#### CS240A: Conjugate Gradients and the Model Problem Model Problem: Solving Poisson’s equation for temperature k = n1/2 • For each i from 1

Download Report#### Transcript CS240A: Conjugate Gradients and the Model Problem Model Problem: Solving Poisson’s equation for temperature k = n1/2 • For each i from 1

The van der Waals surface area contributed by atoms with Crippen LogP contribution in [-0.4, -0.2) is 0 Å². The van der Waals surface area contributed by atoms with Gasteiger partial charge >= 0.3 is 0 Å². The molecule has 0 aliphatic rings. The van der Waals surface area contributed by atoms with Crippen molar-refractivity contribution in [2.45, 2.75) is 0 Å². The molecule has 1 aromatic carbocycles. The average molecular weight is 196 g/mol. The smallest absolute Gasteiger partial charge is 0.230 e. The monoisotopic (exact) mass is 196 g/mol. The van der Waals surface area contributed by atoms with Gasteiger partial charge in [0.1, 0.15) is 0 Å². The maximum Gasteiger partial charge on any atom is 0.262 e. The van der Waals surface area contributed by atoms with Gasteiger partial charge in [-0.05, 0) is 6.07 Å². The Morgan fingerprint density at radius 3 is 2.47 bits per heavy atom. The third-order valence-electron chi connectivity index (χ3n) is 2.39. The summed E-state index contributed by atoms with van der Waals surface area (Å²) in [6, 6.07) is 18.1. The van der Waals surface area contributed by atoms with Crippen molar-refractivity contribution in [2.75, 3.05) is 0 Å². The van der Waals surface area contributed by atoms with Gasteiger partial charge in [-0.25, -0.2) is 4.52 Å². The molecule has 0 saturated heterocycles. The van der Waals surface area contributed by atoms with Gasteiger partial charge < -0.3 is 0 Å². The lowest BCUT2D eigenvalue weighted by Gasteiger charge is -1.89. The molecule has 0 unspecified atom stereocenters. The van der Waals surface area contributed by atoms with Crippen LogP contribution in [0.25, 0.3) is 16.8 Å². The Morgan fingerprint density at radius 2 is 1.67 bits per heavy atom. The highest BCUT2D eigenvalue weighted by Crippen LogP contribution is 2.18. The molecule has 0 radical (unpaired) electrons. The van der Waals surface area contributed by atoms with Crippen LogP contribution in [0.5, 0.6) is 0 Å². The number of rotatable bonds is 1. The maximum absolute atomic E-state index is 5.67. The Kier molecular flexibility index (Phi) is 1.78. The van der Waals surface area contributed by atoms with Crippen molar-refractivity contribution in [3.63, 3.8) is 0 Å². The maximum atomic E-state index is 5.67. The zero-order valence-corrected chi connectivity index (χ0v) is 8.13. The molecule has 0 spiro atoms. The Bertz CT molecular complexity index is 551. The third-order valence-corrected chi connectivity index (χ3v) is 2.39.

CS240A: Conjugate Gradients and the Model Problem Model Problem: Solving Poisson’s equation for temperature k = n1/2 • For each i from 1 to n, except on the boundaries: – t(i-k) – t(i-1) + 4*t(i) – t(i+1) – t(i+k) = 0 • n equations in n unknowns: A*t = b • Each row of A has at most 5 nonzeros • In three dimensions, k = n1/3 and each row has at most 7 nzs The Landscape of Ax=b Solvers Direct A = LU Iterative y’ = Ay More General Nonsymmetric Pivoting LU GMRES, BiCGSTAB, … Symmetric positive definite Cholesky Conjugate gradient More Robust More Robust Less Storage (if sparse) Complexity of linear solvers Time to solve model problem (Poisson’s equation) on regular mesh n1/2 n1/3 2D 3D Sparse Cholesky: O(n1.5 ) O(n2 ) CG, exact arithmetic: O(n2 ) O(n2 ) CG, no precond: O(n1.5 ) O(n1.33 ) CG, modified IC: O(n1.25 ) O(n1.17 ) O(n1.20 ) -> O(n1+ ) O(n1.75 ) -> O(n1+ ) O(n) O(n) CG, support trees: Multigrid: CS 240A: Solving Ax = b in parallel • Dense A: Gaussian elimination with partial pivoting (LU) • See Jim Demmel’s slides • Same flavor as matrix * matrix, but more complicated • Sparse A: Iterative methods – Conjugate gradient, etc. • Sparse matrix times dense vector • Sparse A: Gaussian elimination – Cholesky, LU, etc. • Graph algorithms • Sparse A: Preconditioned iterative methods and multigrid • Mixture of lots of things CS 240A: Solving Ax = b in parallel • Dense A: Gaussian elimination with partial pivoting • See Jim Demmel’s slides • Same flavor as matrix * matrix, but more complicated • Sparse A: Iterative methods – Conjugate gradient etc. • Sparse matrix times dense vector • Sparse A: Gaussian elimination – Cholesky, LU, etc. • Graph algorithms • Sparse A: Preconditioned iterative methods and multigrid • Mixture of lots of things Conjugate gradient iteration for Ax = b x0 = 0 approx solution r0 = b residual = b - Ax d0 = r0 search direction for k = 1, 2, 3, . . . xk = xk-1 + … rk = … new residual dk = … new search direction new approx solution Conjugate gradient iteration for Ax = b x0 = 0 approx solution r0 = b residual = b - Ax d0 = r0 search direction for k = 1, 2, 3, . . . αk = … step length xk = xk-1 + αk dk-1 new approx solution rk = … new residual dk = … new search direction Conjugate gradient iteration for Ax = b x0 = 0 approx solution r0 = b residual = b - Ax d0 = r0 search direction for k = 1, 2, 3, . . . αk = (rTk-1rk-1) / (dTk-1Adk-1) step length xk = xk-1 + αk dk-1 new approx solution rk = … new residual dk = … new search direction Conjugate gradient iteration for Ax = b x0 = 0 approx solution r0 = b residual = b - Ax d0 = r0 search direction for k = 1, 2, 3, . . . αk = (rTk-1rk-1) / (dTk-1Adk-1) step length xk = xk-1 + αk dk-1 new approx solution rk = … new residual βk = (rTk rk) / (rTk-1rk-1) dk = rk + βk dk-1 new search direction Conjugate gradient iteration for Ax = b x0 = 0 approx solution r0 = b residual = b - Ax d0 = r0 search direction for k = 1, 2, 3, . . . αk = (rTk-1rk-1) / (dTk-1Adk-1) step length xk = xk-1 + αk dk-1 new approx solution rk = rk-1 – αk Adk-1 new residual βk = (rTk rk) / (rTk-1rk-1) dk = rk + βk dk-1 new search direction Conjugate gradient iteration x0 = 0, r0 = b, d0 = r0 for k = 1, 2, 3, . . . αk = (rTk-1rk-1) / (dTk-1Adk-1) step length xk = xk-1 + αk dk-1 approx solution rk = rk-1 – αk Adk-1 residual βk = (rTk rk) / (rTk-1rk-1) improvement dk = rk + βk dk-1 search direction • One matrix-vector multiplication per iteration • Two vector dot products per iteration • Four n-vectors of working storage Conjugate gradient: Krylov subspaces • Eigenvalues: Av = λv { λ1, λ2 , . . ., λn} • Cayley-Hamilton theorem: (A – λ1I)·(A – λ2I) · · · (A – λnI) = 0 Therefore so ciAi = Σ 0in 0 for some ci (–ci/c0) Ai–1 Σ 1in A-1 = • Krylov subspace: Therefore if Ax = b, then x = A-1 b and x span (b, Ab, A2b, . . ., An-1b) = Kn (A, b) Conjugate gradient: Orthogonal sequences • Krylov subspace: Ki (A, b) = span (b, Ab, A2b, . . ., Ai-1b) • Conjugate gradient algorithm: for i = 1, 2, 3, . . . find xi Ki (A, b) such that ri = (b – Axi) Ki (A, b) • Notice ri Ki+1 (A, b), so ri rj for all j < i • Similarly, the “directions” are A-orthogonal: (xi – xi-1 )T·A· (xj – xj-1 ) = 0 • The magic: Short recurrences. . . A is symmetric => can get next residual and direction from the previous one, without saving them all. Conjugate gradient: Convergence • In exact arithmetic, CG converges in n steps (completely unrealistic!!) • Accuracy after k steps of CG is related to: • consider polynomials of degree k that are equal to 1 at 0. • how small can such a polynomial be at all the eigenvalues of A? • Thus, eigenvalues close together are good. • Condition number: κ(A) = ||A||2 ||A-1||2 = λmax(A) / λmin(A) • Residual is reduced by a constant factor by O(κ1/2(A)) iterations of CG. Other Krylov subspace methods • Nonsymmetric linear systems: • GMRES: for i = 1, 2, 3, . . . find xi Ki (A, b) such that ri = (Axi – b) Ki (A, b) But, no short recurrence => save old vectors => lots more space (Usually “restarted” every k iterations to use less space.) • BiCGStab, QMR, etc.: Two spaces Ki (A, b) and Ki (AT, b) w/ mutually orthogonal bases Short recurrences => O(n) space, but less robust • Convergence and preconditioning more delicate than CG • Active area of current research • Eigenvalues: Lanczos (symmetric), Arnoldi (nonsymmetric) Conjugate gradient iteration x0 = 0, r0 = b, d0 = r0 for k = 1, 2, 3, . . . αk = (rTk-1rk-1) / (dTk-1Adk-1) step length xk = xk-1 + αk dk-1 approx solution rk = rk-1 – αk Adk-1 residual βk = (rTk rk) / (rTk-1rk-1) improvement dk = rk + βk dk-1 search direction • One matrix-vector multiplication per iteration • Two vector dot products per iteration • Four n-vectors of working storage Conjugate gradient primitives • DAXPY: v = α*v + β*w (vectors v, w; scalar α, β) • Almost embarrassingly parallel • DDOT: α = vT*w (vectors v, w; scalar α) • Global sum reduction; span = log n • Matvec: v = A*w (matrix A, vectors v, w) • The hard part • But all you need is a subroutine to compute v from w • Sometimes (e.g. the model problem) you don’t even need to store A! Model Problem: Solving Poisson’s equation for temperature k = n1/2 • For each i from 1 to n, except on the boundaries: – t(i-k) – t(i-1) + 4*t(i) – t(i+1) – t(i+k) = 0 • n equations in n unknowns: A*t = b • Each row of A has at most 5 nonzeros • In three dimensions, k = n1/3 and each row has at most 7 nzs Model Problem: Solving Poisson’s equation k = n1/3 • For each i from 1 to n, except on the boundaries: – x(i-k2) – x(i-k) – x(i-1) + 6*x(i) – x(i+1) – x(i+k) – x(i+k2) = 0 • n equations in n unknowns: A*x = b • Each row of A has at most 7 nonzeros • In two dimensions, k = n1/2 and each row has at most 5 nzs Stencil computations • Data lives at the vertices of a regular mesh • Each step, new values are computed from neighbors • Examples: • Game of Life (9-point stencil) • Matvec in 2D model problem (5-point stencil) • Matvec in 3D model problem (7-point stencil) Parallelism in Stencil Computations • Parallelism is straightforward • Mesh is regular data structure • Even decomposition across processors gives load balance • Locality is achieved by using large patches of the mesh • boundary values from neighboring patches are needed Where’s the data? Two possible answers: • • • • n grid nodes, p processors Each processor has a patch of n/p nodes Patch = consecutive rows: v = 2 * p * sqrt(n) Patch = square block: v = 4 * sqrt(p) * sqrt(n) Ghost Nodes in Stencil Computations To compute green Copy yellow Compute blue • Size of ghost region (and redundant computation) depends on network/memory speed vs. computation • Can be used on unstructured meshes